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This is the fourth time that Hernreich, a long-time friend of Mr. Clinton who is now director of Oval Office operations, has appeared before the grand jury convened by independent counsel Kenneth Starr.
Another White House staff member, Marsha Scott, also was expected to testify Tuesday. A friend of Clinton's from his days in Arkansas, Scott is now White House personnel chief.
The Daily News in New York reported Tuesday that actress Elizabeth Ward Gracen has denied allegations by a former friend that Clinton forced her into sex in the back of a limousine in 1982.
Gracen, 37, who plays the role of an immortal warrior on the TV series Highlander, previously denied any sexual liaison with Clinton, the Daily News said.
"The lies gain credibility every day that I don't address them," Gracen was quoted as saying in the newspaper. "I had to put a stop to it. It's become a three-ring circus. This is something I don't want to talk about at all."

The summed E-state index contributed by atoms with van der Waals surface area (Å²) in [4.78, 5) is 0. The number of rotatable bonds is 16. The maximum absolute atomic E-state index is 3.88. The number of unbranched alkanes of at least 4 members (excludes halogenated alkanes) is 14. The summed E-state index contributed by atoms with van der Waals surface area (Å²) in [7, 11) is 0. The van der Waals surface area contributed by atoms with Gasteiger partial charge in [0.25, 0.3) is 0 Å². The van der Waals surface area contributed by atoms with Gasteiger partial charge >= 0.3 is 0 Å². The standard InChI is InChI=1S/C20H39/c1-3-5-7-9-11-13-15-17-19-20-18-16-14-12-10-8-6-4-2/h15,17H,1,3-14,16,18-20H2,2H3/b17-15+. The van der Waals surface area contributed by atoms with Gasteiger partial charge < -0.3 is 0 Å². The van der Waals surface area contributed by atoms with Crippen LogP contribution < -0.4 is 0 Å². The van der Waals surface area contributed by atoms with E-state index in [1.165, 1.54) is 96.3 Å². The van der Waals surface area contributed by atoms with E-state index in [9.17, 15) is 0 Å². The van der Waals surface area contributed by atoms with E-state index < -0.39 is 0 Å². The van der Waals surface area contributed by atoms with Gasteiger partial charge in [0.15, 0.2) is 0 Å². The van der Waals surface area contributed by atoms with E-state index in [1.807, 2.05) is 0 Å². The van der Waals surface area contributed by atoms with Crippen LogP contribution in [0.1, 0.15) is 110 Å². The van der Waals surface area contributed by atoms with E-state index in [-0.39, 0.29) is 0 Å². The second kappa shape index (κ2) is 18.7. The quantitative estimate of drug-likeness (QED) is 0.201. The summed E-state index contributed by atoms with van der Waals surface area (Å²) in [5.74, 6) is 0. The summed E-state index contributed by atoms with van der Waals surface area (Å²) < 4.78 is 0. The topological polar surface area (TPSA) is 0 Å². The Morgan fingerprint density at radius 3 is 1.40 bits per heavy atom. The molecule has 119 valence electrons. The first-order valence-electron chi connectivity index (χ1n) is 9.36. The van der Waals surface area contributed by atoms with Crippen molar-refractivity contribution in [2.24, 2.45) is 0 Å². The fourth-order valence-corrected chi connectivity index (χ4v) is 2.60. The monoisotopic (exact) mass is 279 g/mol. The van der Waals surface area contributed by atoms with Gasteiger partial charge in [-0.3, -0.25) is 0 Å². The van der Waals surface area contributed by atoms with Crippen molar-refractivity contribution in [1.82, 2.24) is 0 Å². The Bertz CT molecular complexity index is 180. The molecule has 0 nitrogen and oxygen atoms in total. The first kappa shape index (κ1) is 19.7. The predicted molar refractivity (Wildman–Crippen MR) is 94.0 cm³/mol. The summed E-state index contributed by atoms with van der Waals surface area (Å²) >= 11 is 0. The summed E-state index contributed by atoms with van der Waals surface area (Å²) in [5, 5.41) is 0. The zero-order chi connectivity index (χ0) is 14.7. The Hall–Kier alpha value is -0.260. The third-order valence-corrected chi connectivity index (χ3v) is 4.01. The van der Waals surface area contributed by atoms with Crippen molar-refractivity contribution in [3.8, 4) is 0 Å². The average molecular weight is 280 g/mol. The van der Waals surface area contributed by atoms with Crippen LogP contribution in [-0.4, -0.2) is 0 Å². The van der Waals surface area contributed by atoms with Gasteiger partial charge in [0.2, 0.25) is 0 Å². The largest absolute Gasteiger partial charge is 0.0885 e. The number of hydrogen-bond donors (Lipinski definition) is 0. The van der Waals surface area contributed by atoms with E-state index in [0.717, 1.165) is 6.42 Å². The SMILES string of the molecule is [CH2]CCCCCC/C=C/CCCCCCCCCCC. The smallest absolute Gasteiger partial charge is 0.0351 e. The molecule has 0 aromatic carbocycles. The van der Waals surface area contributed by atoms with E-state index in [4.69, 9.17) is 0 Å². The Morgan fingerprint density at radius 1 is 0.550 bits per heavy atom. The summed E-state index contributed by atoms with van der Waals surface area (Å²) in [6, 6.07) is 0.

Gracen's former friend Judy Stokes has given a sworn deposition in the Paula Jones case , saying Gracen tearfully told her in the mid-1980s that Clinton forced her into sex in 1982.
Jones, a former Arkansas state employee, is suing the president for sexual harassment. Mr. Clinton has denied her accusations.
"That never happened. It's completely false," Gracen told the Daily News. Gracen said she met Mr. Clinton at an apartment in Little Rock, Arkansas in 1983. They had previously met socially. They were both married and it was the year after Gracen's reign as Miss America.
"I was never a government employee, he never acted improperly, he never asked me to lie, he never gave me a job," Gracen said.
In another newspaper report, a conservative Chicago fund-raiser says he spent $80,000 to help orchestrate disclosure of sexual misconduct allegations against President Clinton.
Investment banker Peter Smith told the Chicago Sun-Times he was motivated by a desire to help re-elect then-President George Bush and was not part of any so-called Right Wing conspiracy to discredit r. Clinton.
"It was an independent effort to have the untold story told by the mainstream press," Smith told the Sun-Times in a copyright article published today.
Smith said his money included payments to two Arkansas state troopers and to a conservative reporter who broke the story of allegations that Mr. Clinton used state troopers to procure women for him, including Paula Jones, when he was governor of Arkansas.
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